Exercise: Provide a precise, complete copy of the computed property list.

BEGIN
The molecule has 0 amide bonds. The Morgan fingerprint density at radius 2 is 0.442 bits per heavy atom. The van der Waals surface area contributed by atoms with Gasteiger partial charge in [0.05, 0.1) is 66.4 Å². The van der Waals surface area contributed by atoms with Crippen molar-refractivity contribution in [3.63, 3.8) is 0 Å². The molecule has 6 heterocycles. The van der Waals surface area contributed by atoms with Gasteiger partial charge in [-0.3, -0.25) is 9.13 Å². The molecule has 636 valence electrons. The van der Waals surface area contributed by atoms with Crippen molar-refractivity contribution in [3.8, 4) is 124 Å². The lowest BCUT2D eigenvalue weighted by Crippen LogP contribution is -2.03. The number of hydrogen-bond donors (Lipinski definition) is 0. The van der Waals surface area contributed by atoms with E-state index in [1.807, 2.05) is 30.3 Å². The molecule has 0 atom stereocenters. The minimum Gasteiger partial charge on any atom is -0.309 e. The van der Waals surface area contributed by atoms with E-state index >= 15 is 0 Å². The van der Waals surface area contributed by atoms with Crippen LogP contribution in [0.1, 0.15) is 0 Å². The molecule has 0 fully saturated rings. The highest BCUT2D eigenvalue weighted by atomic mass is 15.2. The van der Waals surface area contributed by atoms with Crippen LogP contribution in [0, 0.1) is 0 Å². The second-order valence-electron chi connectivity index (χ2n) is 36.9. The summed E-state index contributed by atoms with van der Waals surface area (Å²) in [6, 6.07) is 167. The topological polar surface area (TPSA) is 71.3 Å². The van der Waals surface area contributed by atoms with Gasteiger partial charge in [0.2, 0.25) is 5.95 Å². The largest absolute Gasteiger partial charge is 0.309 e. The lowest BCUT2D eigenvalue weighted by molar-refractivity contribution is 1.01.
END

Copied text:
The molecule has 0 amide bonds. The Morgan fingerprint density at radius 2 is 0.442 bits per heavy atom. The van der Waals surface area contributed by atoms with Gasteiger partial charge in [0.05, 0.1) is 66.4 Å². The van der Waals surface area contributed by atoms with Crippen molar-refractivity contribution in [3.63, 3.8) is 0 Å². The molecule has 6 heterocycles. The van der Waals surface area contributed by atoms with Gasteiger partial charge in [-0.3, -0.25) is 9.13 Å². The molecule has 636 valence electrons. The van der Waals surface area contributed by atoms with Crippen molar-refractivity contribution in [3.8, 4) is 124 Å². The lowest BCUT2D eigenvalue weighted by Crippen LogP contribution is -2.03. The number of hydrogen-bond donors (Lipinski definition) is 0. The van der Waals surface area contributed by atoms with E-state index in [1.807, 2.05) is 30.3 Å². The molecule has 0 atom stereocenters. The minimum Gasteiger partial charge on any atom is -0.309 e. The van der Waals surface area contributed by atoms with E-state index >= 15 is 0 Å². The van der Waals surface area contributed by atoms with Crippen LogP contribution in [0.1, 0.15) is 0 Å². The molecule has 0 fully saturated rings. The highest BCUT2D eigenvalue weighted by atomic mass is 15.2. The van der Waals surface area contributed by atoms with Crippen LogP contribution in [0, 0.1) is 0 Å². The second-order valence-electron chi connectivity index (χ2n) is 36.9. The summed E-state index contributed by atoms with van der Waals surface area (Å²) in [6, 6.07) is 167. The topological polar surface area (TPSA) is 71.3 Å². The van der Waals surface area contributed by atoms with Gasteiger partial charge in [0.2, 0.25) is 5.95 Å². The largest absolute Gasteiger partial charge is 0.309 e. The lowest BCUT2D eigenvalue weighted by molar-refractivity contribution is 1.01.